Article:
These are two awesome cards with great bonus offers, being able to track your 5/24 count and stay eligible for new Chase cards is an important component to using points and miles to travel more for less. Understanding this rule can help you strategically plan your credit card applications, especially if you're aiming for specific Chase cards that offer valuable rewards or benefits. 

But remember: Credit cards are serious business. As tempting (and efficient) as a big sign-up bonus may be, no amount of points or miles is worth digging yourself into debt. If you can't afford to pay off every cent charged to a new card immediately, Chase's 5/24 rule shouldn't even be a consideration right now. 

Related reading: The Best Balance Transfer Credit Cards for Eliminating Debt


How to Track Your 5/24 Status

Now that we've covered the basics of Chase's 5/24 rule and why it makes sense to keep an eye on it, let's discuss how to track your own status.

For some, keeping track will be easy – if you open one or two cards a year, you've got nothing to worry about. For others who are really invested in earning and redeeming points and miles, it gets a bit more complicated … and unless your memory is like a steel trap, that's where using additional tools and resources comes in.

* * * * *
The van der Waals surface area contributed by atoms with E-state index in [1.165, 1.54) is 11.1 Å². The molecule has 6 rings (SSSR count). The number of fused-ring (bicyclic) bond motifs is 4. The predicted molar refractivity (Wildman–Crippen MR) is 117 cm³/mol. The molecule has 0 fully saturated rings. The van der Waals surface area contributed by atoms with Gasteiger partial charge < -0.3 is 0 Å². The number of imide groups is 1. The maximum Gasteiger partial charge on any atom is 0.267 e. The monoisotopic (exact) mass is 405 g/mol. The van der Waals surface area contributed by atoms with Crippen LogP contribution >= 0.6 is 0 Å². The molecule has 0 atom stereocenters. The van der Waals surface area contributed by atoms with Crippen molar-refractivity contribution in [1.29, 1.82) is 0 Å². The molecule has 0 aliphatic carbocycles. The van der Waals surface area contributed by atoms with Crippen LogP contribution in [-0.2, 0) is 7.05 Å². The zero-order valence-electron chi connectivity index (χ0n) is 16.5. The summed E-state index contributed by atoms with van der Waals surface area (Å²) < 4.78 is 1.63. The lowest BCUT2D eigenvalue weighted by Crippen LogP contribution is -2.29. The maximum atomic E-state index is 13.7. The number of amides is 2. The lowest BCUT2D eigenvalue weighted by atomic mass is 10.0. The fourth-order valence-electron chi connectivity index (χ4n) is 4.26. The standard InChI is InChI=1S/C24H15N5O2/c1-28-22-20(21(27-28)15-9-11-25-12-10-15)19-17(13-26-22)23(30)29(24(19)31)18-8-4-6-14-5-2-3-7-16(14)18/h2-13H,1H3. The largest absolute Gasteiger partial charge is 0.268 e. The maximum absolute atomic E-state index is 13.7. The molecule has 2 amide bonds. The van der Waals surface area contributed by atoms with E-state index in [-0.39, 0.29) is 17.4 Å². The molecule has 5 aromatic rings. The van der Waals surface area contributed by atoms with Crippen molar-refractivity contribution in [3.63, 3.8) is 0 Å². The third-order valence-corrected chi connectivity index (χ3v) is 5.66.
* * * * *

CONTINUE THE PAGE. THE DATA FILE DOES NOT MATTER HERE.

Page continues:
Travel Freely

Over the years, the best tool I have found to keep track of my 5/24 status is a service called Travel Freely. It allows you to track the credit cards you have opened and closed and comes up with an automated 5/24 number. It also alerts you to annual fee due dates and provides guidance on when it's the right time to apply for a new card.


Travel Freely 5/24 screenshot


Best of all, the service is completely free to use and doesn't track any sensitive financial information. It simply works off of the day in which you open and close a new card account.

Of course, this data is only as good as you make it. It does require staying on top of the dates you've opened and closed credit cards, but the service makes that very easy to do. Any time you add, product change, or close a card just put the dates in Travel Freely and it will do the rest of the work for you. 

Read our full review: Travel Freely: The Best Way to Keep Credit Cards Organized


Annual Credit Report